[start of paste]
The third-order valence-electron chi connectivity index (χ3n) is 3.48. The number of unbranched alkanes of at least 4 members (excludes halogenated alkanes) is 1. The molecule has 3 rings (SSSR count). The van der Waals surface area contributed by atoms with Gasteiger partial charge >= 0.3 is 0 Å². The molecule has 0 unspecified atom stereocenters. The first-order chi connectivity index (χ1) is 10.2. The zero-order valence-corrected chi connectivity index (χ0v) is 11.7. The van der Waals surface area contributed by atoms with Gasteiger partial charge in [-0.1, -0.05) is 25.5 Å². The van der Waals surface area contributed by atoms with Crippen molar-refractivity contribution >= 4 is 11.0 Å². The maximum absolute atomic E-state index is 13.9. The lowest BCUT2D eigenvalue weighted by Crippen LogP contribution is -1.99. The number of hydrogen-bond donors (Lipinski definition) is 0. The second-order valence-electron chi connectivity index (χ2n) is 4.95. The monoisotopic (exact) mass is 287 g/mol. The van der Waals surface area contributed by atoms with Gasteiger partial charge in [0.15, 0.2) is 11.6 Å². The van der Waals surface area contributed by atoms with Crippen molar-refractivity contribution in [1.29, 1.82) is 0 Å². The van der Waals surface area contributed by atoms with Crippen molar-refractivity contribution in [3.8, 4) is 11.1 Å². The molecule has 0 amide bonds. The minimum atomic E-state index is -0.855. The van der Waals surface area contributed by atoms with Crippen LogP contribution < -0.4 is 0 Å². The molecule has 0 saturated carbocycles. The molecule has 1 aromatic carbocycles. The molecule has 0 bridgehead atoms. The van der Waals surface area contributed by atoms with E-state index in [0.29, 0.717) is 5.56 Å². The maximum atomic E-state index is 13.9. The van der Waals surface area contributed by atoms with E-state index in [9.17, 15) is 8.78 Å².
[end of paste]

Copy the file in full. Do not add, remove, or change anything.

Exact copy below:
The third-order valence-electron chi connectivity index (χ3n) is 3.48. The number of unbranched alkanes of at least 4 members (excludes halogenated alkanes) is 1. The molecule has 3 rings (SSSR count). The van der Waals surface area contributed by atoms with Gasteiger partial charge >= 0.3 is 0 Å². The molecule has 0 unspecified atom stereocenters. The first-order chi connectivity index (χ1) is 10.2. The zero-order valence-corrected chi connectivity index (χ0v) is 11.7. The van der Waals surface area contributed by atoms with Gasteiger partial charge in [-0.1, -0.05) is 25.5 Å². The van der Waals surface area contributed by atoms with Crippen molar-refractivity contribution >= 4 is 11.0 Å². The maximum absolute atomic E-state index is 13.9. The lowest BCUT2D eigenvalue weighted by Crippen LogP contribution is -1.99. The number of hydrogen-bond donors (Lipinski definition) is 0. The second-order valence-electron chi connectivity index (χ2n) is 4.95. The monoisotopic (exact) mass is 287 g/mol. The van der Waals surface area contributed by atoms with Gasteiger partial charge in [0.15, 0.2) is 11.6 Å². The van der Waals surface area contributed by atoms with Crippen molar-refractivity contribution in [1.29, 1.82) is 0 Å². The van der Waals surface area contributed by atoms with Crippen molar-refractivity contribution in [3.8, 4) is 11.1 Å². The molecule has 0 amide bonds. The minimum atomic E-state index is -0.855. The van der Waals surface area contributed by atoms with Crippen LogP contribution < -0.4 is 0 Å². The molecule has 0 saturated carbocycles. The molecule has 1 aromatic carbocycles. The molecule has 0 bridgehead atoms. The van der Waals surface area contributed by atoms with E-state index in [0.29, 0.717) is 5.56 Å². The maximum atomic E-state index is 13.9. The van der Waals surface area contributed by atoms with E-state index in [9.17, 15) is 8.78 Å².